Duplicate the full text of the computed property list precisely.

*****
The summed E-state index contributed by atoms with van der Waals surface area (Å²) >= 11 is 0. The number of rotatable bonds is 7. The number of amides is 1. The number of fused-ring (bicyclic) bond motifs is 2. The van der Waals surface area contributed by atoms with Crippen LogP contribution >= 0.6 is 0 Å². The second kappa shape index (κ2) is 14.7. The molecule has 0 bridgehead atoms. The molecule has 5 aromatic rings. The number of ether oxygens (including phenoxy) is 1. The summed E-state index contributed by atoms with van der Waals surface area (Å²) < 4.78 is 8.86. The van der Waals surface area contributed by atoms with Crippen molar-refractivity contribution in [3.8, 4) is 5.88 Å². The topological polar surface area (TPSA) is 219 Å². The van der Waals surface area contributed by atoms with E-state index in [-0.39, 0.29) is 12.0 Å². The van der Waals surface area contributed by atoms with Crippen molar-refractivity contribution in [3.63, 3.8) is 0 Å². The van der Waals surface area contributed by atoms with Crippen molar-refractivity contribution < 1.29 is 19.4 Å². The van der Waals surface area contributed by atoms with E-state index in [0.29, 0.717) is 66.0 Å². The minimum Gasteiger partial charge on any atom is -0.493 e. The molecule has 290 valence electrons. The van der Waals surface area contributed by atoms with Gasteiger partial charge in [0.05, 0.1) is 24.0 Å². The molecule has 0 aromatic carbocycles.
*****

The summed E-state index contributed by atoms with van der Waals surface area (Å²) >= 11 is 0. The number of rotatable bonds is 7. The number of amides is 1. The number of fused-ring (bicyclic) bond motifs is 2. The van der Waals surface area contributed by atoms with Crippen LogP contribution >= 0.6 is 0 Å². The second kappa shape index (κ2) is 14.7. The molecule has 0 bridgehead atoms. The molecule has 5 aromatic rings. The number of ether oxygens (including phenoxy) is 1. The summed E-state index contributed by atoms with van der Waals surface area (Å²) < 4.78 is 8.86. The van der Waals surface area contributed by atoms with Crippen molar-refractivity contribution in [3.8, 4) is 5.88 Å². The topological polar surface area (TPSA) is 219 Å². The van der Waals surface area contributed by atoms with E-state index in [-0.39, 0.29) is 12.0 Å². The van der Waals surface area contributed by atoms with Crippen molar-refractivity contribution in [3.63, 3.8) is 0 Å². The van der Waals surface area contributed by atoms with Crippen molar-refractivity contribution < 1.29 is 19.4 Å². The van der Waals surface area contributed by atoms with E-state index in [0.29, 0.717) is 66.0 Å². The minimum Gasteiger partial charge on any atom is -0.493 e. The molecule has 290 valence electrons. The van der Waals surface area contributed by atoms with Gasteiger partial charge in [0.05, 0.1) is 24.0 Å². The molecule has 0 aromatic carbocycles.